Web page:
Pathways into drug user treatment: The influence of gender and racial/ethnic identity

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Drawing on constructs from models of health behavior change, this paper examines gender and racial/ethnic influences on access to residential drug user treatment. Using a focus group methodology, data were collected from a sample of 65 in-treatment White, Black, and Hispanic men and women. Hispanics were more likely to delay treatment because of a reluctance to acknowledge their addictions and discomfort at being separated from family. Females reported more negative expectations about treatment than males and more use of drugs to bolster self-esteem. Responsibility to children represented the most powerful catalyst to treatment for women. Implications for improving access to treatment for women and minorities are discussed.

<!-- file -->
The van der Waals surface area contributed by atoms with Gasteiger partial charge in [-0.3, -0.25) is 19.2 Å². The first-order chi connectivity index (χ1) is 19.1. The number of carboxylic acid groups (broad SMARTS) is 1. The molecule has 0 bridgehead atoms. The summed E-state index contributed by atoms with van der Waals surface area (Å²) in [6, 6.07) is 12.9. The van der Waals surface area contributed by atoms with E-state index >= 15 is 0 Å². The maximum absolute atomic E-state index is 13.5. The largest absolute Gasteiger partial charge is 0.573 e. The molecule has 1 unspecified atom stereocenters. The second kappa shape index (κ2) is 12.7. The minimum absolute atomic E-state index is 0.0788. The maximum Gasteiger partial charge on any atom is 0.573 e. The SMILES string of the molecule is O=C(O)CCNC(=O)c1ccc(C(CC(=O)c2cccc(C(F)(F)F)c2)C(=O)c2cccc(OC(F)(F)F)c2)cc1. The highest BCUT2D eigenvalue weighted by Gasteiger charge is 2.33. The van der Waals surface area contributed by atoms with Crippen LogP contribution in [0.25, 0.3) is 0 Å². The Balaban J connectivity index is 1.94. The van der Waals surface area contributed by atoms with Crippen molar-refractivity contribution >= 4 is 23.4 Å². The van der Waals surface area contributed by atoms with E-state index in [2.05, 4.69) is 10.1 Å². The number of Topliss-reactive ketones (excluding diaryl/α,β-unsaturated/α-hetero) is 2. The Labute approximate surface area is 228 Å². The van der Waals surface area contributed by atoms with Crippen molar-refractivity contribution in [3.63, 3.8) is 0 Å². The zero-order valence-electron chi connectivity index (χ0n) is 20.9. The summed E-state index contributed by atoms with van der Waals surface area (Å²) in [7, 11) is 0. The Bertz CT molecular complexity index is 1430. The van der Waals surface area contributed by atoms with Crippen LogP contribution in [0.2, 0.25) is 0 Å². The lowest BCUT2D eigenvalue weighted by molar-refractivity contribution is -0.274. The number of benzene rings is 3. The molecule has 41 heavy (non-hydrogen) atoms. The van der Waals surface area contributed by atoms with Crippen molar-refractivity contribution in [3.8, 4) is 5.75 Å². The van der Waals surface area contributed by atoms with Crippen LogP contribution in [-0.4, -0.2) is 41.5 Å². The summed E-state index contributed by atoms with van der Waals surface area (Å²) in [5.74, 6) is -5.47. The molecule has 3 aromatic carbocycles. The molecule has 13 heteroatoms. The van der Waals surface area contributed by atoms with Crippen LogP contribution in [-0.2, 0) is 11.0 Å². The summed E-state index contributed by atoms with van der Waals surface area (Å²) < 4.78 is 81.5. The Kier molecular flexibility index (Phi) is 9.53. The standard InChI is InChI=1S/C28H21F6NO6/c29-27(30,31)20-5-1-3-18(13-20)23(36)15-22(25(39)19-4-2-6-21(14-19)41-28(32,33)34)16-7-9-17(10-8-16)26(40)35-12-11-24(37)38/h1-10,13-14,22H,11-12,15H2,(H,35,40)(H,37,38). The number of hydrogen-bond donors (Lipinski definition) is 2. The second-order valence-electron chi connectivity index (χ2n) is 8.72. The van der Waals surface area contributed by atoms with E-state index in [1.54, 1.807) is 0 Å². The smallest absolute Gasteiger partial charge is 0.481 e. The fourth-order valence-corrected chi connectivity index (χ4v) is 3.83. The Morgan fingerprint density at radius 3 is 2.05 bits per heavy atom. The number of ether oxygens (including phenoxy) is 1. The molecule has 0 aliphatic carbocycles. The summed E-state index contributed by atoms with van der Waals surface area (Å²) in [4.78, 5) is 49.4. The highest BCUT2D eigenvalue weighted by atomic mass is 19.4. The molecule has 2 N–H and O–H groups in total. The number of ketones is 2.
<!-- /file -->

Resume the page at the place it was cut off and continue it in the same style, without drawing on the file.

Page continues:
Original languageEnglish (US)
Pages (from-to)323-342
Number of pages20
JournalSubstance Use and Misuse
Issue number3
StatePublished - 1996

All Science Journal Classification (ASJC) codes

  • Medicine (miscellaneous)
  • Health(social science)
  • Public Health, Environmental and Occupational Health
  • Psychiatry and Mental health


  • African-Americans
  • Hispanics
  • access to drug user treatment
  • drug treatment
  • women


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